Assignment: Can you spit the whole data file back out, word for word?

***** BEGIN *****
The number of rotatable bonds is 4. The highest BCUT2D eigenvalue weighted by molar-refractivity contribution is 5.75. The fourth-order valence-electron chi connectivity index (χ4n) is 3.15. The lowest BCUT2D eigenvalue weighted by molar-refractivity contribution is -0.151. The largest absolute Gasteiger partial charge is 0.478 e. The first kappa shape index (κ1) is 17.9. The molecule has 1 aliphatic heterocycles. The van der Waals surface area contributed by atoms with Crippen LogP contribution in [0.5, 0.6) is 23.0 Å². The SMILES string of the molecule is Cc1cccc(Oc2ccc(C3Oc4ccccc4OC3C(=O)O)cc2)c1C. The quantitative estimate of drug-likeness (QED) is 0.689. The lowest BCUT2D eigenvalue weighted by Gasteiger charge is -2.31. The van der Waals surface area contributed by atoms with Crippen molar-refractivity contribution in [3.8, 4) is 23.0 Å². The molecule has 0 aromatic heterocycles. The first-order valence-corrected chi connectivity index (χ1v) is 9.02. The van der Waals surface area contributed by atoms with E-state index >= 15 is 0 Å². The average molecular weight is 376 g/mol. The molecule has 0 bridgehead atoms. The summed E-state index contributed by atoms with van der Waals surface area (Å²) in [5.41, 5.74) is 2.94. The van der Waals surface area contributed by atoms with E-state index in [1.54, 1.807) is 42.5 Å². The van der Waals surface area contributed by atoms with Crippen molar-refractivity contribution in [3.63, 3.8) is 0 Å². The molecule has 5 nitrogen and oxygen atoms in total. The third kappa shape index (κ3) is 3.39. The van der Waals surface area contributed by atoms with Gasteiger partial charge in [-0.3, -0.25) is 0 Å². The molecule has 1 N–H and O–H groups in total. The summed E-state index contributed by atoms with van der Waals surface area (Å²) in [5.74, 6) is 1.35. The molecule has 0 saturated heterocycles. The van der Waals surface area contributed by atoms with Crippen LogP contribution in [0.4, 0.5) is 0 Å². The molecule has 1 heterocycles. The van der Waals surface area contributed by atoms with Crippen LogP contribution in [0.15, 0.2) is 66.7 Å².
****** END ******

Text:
The number of rotatable bonds is 4. The highest BCUT2D eigenvalue weighted by molar-refractivity contribution is 5.75. The fourth-order valence-electron chi connectivity index (χ4n) is 3.15. The lowest BCUT2D eigenvalue weighted by molar-refractivity contribution is -0.151. The largest absolute Gasteiger partial charge is 0.478 e. The first kappa shape index (κ1) is 17.9. The molecule has 1 aliphatic heterocycles. The van der Waals surface area contributed by atoms with Crippen LogP contribution in [0.5, 0.6) is 23.0 Å². The SMILES string of the molecule is Cc1cccc(Oc2ccc(C3Oc4ccccc4OC3C(=O)O)cc2)c1C. The quantitative estimate of drug-likeness (QED) is 0.689. The lowest BCUT2D eigenvalue weighted by Gasteiger charge is -2.31. The van der Waals surface area contributed by atoms with Crippen molar-refractivity contribution in [3.8, 4) is 23.0 Å². The molecule has 0 aromatic heterocycles. The first-order valence-corrected chi connectivity index (χ1v) is 9.02. The van der Waals surface area contributed by atoms with E-state index >= 15 is 0 Å². The average molecular weight is 376 g/mol. The molecule has 0 bridgehead atoms. The summed E-state index contributed by atoms with van der Waals surface area (Å²) in [5.41, 5.74) is 2.94. The van der Waals surface area contributed by atoms with E-state index in [1.54, 1.807) is 42.5 Å². The van der Waals surface area contributed by atoms with Crippen molar-refractivity contribution in [3.63, 3.8) is 0 Å². The molecule has 5 nitrogen and oxygen atoms in total. The third kappa shape index (κ3) is 3.39. The van der Waals surface area contributed by atoms with Gasteiger partial charge in [-0.3, -0.25) is 0 Å². The molecule has 1 N–H and O–H groups in total. The summed E-state index contributed by atoms with van der Waals surface area (Å²) in [5.74, 6) is 1.35. The molecule has 0 saturated heterocycles. The van der Waals surface area contributed by atoms with Crippen LogP contribution in [0.4, 0.5) is 0 Å². The molecule has 1 heterocycles. The van der Waals surface area contributed by atoms with Crippen LogP contribution in [0.15, 0.2) is 66.7 Å².